Randy Gets the Story
Randy is drawn to eccentrics (like himself), and always wants to "get the story." Here on the streets of Calipatria, CA, he approaches traveling artist Robert Guesinard, age 59, originally from Pecos, Texas. Robert wanders full-time, pushing, not riding, this elaborately-packed bicycle, that has neither pedals nor seat.
Proud of his lightweight lifestyle, he explained each component: tent, water, food, clothes, flashlight, Bible, etc. He wanders the warm areas during winter and northward during summer at the rate of about 20 miles per walking day. He pitches his tent in the bushes at night.
His lifestyle is testament to a strong determination to be free of drudgery. He (and Randy) and every vagabond he ever met will do without luxuries, and comforts if need be, to preserve their freedom to wander.
He talked a blue streak, but there was something he needed to hear. Randy couldn't tell him. But then, wonder of wonders, our old friend, Chuck Januska, appeared as if by magic. He had the poem by Robert Service in his head and shared it with us.
The Men That Don't Fit In
There's a race of men that don't fit in,
A race that can't stay still;
So they break the hearts of kith and kin,
And they roam the world at will.
They range the field and they rove the flood,
And they climb the mountain's crest;
Theirs is the curse of the gypsy blood,
And they don't know how to rest.
If they just went straight they might go far;
They are strong and brave and true;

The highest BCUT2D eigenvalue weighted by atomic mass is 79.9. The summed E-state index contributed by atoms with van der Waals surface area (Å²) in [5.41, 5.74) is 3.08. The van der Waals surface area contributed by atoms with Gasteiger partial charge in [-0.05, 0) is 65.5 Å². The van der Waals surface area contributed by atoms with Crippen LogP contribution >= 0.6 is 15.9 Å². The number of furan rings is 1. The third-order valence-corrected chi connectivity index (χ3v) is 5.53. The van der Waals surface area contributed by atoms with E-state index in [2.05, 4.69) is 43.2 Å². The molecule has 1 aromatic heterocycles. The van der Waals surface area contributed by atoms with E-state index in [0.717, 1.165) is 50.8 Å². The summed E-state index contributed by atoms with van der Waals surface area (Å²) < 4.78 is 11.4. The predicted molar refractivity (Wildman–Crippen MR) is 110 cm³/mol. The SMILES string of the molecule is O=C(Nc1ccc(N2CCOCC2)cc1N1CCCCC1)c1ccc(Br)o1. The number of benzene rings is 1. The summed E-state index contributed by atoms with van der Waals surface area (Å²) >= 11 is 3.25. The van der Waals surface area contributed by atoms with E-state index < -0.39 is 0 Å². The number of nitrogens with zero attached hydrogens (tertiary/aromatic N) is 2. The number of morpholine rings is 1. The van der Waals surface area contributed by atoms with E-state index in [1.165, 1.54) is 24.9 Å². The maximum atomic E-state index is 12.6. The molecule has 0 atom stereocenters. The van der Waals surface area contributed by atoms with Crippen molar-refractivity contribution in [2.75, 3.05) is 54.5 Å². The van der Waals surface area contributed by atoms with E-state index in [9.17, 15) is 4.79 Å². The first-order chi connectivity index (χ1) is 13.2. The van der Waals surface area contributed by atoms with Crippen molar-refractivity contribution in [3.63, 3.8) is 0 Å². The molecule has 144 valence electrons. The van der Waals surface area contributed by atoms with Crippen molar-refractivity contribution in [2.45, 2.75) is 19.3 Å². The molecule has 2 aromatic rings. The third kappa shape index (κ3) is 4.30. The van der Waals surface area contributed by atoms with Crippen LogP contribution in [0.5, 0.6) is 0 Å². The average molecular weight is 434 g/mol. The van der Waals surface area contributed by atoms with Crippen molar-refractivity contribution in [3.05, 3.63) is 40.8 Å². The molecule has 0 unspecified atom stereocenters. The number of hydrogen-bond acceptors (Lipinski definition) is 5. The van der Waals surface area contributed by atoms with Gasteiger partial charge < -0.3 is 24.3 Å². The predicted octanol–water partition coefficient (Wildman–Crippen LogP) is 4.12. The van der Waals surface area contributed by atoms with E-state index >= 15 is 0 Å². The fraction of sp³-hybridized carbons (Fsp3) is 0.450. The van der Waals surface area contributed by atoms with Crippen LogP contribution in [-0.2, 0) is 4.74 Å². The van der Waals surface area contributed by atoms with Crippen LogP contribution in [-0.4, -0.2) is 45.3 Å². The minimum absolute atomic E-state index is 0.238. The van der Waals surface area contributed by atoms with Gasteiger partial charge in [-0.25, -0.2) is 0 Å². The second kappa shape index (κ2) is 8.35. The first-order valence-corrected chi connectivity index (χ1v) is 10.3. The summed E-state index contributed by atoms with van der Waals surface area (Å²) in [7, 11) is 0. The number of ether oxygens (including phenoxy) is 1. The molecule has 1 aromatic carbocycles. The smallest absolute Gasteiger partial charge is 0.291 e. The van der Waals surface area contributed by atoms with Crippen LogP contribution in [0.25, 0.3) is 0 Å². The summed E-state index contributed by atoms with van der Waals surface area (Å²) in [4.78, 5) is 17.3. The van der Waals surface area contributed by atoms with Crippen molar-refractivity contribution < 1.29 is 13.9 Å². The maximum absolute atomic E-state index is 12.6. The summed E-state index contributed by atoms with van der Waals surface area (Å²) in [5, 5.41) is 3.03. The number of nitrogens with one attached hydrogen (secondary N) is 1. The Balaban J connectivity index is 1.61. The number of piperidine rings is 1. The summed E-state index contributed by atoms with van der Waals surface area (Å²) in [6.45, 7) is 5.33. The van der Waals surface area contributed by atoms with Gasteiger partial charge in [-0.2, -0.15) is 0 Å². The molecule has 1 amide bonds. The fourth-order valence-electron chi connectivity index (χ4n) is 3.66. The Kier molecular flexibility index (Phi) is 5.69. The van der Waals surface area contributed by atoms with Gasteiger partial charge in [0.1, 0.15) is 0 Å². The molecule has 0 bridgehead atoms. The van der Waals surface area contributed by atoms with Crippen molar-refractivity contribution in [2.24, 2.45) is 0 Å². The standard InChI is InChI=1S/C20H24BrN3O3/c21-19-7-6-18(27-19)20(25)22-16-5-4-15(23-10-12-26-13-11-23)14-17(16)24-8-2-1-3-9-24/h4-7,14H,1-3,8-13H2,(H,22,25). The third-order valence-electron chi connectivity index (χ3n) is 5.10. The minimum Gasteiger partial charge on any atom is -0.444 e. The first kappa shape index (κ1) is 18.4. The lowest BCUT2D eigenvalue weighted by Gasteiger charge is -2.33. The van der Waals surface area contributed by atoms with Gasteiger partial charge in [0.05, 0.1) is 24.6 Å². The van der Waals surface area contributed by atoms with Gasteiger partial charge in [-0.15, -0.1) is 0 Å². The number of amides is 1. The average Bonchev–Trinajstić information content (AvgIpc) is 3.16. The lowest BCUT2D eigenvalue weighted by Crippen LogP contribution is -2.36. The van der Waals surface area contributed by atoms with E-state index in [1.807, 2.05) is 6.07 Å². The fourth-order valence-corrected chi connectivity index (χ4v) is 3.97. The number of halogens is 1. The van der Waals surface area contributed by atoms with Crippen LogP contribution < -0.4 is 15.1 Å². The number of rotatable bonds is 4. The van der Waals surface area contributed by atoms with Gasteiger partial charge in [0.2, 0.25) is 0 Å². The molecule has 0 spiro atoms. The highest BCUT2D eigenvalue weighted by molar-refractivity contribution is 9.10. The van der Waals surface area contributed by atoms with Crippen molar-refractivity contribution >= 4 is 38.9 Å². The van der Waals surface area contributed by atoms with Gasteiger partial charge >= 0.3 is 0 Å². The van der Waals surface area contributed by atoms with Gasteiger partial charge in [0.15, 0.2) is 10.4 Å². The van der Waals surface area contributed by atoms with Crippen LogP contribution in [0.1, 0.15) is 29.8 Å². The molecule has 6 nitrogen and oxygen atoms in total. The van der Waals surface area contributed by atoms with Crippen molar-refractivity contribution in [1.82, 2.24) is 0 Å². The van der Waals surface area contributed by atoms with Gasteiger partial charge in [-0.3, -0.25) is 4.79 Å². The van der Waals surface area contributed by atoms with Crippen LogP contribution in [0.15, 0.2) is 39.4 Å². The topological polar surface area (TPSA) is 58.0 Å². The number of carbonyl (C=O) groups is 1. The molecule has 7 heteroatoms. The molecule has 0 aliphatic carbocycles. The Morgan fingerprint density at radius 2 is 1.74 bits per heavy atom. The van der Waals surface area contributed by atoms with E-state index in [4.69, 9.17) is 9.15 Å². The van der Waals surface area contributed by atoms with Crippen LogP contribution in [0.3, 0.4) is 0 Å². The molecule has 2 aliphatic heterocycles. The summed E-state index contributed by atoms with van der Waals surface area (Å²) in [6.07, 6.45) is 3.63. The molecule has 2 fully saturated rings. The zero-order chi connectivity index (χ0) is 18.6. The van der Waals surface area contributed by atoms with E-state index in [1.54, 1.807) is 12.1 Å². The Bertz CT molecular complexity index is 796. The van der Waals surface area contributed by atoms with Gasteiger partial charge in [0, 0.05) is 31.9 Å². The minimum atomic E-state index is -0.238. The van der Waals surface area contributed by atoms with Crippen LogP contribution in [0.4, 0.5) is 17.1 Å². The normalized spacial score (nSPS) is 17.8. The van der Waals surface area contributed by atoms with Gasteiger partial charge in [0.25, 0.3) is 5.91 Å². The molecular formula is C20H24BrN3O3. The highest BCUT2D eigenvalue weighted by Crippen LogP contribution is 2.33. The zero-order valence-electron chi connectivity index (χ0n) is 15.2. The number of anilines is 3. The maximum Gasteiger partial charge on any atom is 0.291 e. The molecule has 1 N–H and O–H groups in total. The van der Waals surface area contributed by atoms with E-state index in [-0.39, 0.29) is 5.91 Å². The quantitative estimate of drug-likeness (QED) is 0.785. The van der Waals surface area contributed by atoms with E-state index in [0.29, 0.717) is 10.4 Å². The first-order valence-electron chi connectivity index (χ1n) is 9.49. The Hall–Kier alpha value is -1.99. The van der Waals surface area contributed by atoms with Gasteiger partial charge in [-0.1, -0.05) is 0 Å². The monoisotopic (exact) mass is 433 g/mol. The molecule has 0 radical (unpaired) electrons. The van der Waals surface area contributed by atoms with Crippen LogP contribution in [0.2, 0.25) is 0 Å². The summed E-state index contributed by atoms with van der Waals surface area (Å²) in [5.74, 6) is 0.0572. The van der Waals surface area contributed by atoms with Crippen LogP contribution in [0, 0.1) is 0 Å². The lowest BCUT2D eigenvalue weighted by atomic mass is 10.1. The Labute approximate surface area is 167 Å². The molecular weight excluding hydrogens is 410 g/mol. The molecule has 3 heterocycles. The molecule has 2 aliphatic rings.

But they're always tired of the things that are,
And they want the strange and new.
They say: "Could I find my proper groove,
What a deep mark I would make!"
So they chop and change, and each fresh move
Is only a fresh mistake.
And each forgets, as he strips and runs
With a brilliant, fitful pace,
It's the steady, quiet, plodding ones
Who win in the lifelong race.
And each forgets that his youth has fled,
Forgets that his prime is past,
Till he stands one day, with a hope that's dead,
In the glare of the truth at last.
He has failed, he has failed; he has missed his chance;
He has just done things by half.
Life's been a jolly good joke on him,
And now is the time to laugh.
Ha, ha! He is one of the Legion Lost;
He was never meant to win;
He's a rolling stone, and it's bred in the bone;
He's a man who won't fit in.
Robert, the traveling artist, was stunned to silence, like God had whispered to him. Chuck and Randy gave him money and left him pleasantly glowing. "That poem's about me," he said, as we walked away.